[Note: Christian recently moved out of his apartment after getting into a relationship and realizing while it's a great bachelor pad, it's not as ideal for two.] How cool is this space? Could you live in it? Make sure you view the video about the apartment below!
The panels and floor on this side of the unit are made of a mix of compressed wood and concrete called Viroc. The material has an industrial look but isn’t as hard as concrete. It doesn’t get too cold in the winter and works well in the summer too.
The shower glass cube and sink stay out of the way of the kitchen and bedroom modes.
The toilet is the only private space in this apartment, with a small window and built-in magazine storage.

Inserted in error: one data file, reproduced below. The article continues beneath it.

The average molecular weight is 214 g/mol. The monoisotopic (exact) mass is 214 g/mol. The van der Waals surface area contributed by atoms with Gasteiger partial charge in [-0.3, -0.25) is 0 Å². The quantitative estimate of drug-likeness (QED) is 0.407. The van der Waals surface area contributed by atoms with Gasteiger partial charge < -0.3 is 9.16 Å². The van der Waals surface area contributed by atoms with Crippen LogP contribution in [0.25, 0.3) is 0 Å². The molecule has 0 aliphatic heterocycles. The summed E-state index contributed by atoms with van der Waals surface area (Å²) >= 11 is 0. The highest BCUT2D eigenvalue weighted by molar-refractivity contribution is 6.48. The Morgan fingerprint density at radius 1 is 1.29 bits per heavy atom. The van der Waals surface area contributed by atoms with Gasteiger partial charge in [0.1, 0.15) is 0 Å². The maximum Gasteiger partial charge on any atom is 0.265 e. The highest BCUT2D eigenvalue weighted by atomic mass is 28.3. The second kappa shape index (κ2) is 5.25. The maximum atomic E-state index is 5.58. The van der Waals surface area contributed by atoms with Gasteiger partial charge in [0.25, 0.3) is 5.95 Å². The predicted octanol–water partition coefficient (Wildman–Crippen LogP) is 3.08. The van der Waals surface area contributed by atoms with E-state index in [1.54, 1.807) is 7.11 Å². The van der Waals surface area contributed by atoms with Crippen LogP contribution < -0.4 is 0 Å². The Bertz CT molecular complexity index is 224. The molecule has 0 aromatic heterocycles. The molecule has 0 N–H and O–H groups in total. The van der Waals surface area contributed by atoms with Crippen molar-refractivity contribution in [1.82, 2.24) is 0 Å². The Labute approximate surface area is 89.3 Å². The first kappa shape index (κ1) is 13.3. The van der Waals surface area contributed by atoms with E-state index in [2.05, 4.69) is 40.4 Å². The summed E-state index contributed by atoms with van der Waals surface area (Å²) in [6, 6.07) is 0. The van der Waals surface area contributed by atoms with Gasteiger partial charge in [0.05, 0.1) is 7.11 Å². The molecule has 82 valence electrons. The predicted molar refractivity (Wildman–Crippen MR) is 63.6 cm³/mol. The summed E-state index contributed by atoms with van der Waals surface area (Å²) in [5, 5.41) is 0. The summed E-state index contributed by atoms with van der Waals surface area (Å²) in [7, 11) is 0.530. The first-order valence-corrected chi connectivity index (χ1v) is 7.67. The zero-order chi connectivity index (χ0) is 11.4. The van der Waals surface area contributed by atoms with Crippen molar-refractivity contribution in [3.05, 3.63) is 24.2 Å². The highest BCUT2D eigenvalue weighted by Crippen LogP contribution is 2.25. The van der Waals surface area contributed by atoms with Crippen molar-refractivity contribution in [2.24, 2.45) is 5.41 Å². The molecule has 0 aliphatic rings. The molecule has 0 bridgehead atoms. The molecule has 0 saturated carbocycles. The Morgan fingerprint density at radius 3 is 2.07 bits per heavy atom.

Before the remodel:
Russian River Studio has been designed by Cathy Schwabe Architecture in rural Forestville, California. Designed for a photographer and a writer as a multi-purpose space for painting, drawing, writing, photography, creative dreaming, holiday meals, small workshops, and overflow guests, this 864 square foot building with porch and terraced extensions frames the top of the hill above a small existing dwelling. Metal siding, used to better protect the shaded north side, wraps the east end of the house at the transition to the porch-covered entry and wood board-and-batten used on the rest of the walls. Large, colorful wall panels at the interior serve as accents for the otherwise white walls and open to reveal work spaces. The large, light-filled primary space, with polished concrete floors and a ceiling painted blue between exposed wood framing, adapts easily to the changing uses.